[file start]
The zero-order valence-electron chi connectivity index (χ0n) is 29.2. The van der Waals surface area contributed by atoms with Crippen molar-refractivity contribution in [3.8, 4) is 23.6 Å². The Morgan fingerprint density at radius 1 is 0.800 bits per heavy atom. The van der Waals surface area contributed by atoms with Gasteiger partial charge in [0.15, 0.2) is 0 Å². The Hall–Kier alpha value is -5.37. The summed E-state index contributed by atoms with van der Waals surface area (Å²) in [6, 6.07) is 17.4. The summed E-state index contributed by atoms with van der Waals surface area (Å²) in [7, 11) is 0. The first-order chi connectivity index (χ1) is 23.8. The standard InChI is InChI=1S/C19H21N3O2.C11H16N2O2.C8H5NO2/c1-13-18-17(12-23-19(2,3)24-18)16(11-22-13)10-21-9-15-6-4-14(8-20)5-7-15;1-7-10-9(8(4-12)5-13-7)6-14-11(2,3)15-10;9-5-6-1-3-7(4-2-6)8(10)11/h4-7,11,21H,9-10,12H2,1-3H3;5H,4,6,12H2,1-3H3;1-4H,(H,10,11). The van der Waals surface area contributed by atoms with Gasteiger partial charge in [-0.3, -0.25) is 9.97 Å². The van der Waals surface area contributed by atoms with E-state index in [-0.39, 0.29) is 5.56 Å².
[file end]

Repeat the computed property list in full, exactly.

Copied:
The zero-order valence-electron chi connectivity index (χ0n) is 29.2. The van der Waals surface area contributed by atoms with Crippen molar-refractivity contribution in [3.8, 4) is 23.6 Å². The Morgan fingerprint density at radius 1 is 0.800 bits per heavy atom. The van der Waals surface area contributed by atoms with Gasteiger partial charge in [0.15, 0.2) is 0 Å². The Hall–Kier alpha value is -5.37. The summed E-state index contributed by atoms with van der Waals surface area (Å²) in [6, 6.07) is 17.4. The summed E-state index contributed by atoms with van der Waals surface area (Å²) in [7, 11) is 0. The first-order chi connectivity index (χ1) is 23.8. The standard InChI is InChI=1S/C19H21N3O2.C11H16N2O2.C8H5NO2/c1-13-18-17(12-23-19(2,3)24-18)16(11-22-13)10-21-9-15-6-4-14(8-20)5-7-15;1-7-10-9(8(4-12)5-13-7)6-14-11(2,3)15-10;9-5-6-1-3-7(4-2-6)8(10)11/h4-7,11,21H,9-10,12H2,1-3H3;5H,4,6,12H2,1-3H3;1-4H,(H,10,11). The van der Waals surface area contributed by atoms with Gasteiger partial charge in [-0.3, -0.25) is 9.97 Å². The van der Waals surface area contributed by atoms with E-state index in [-0.39, 0.29) is 5.56 Å².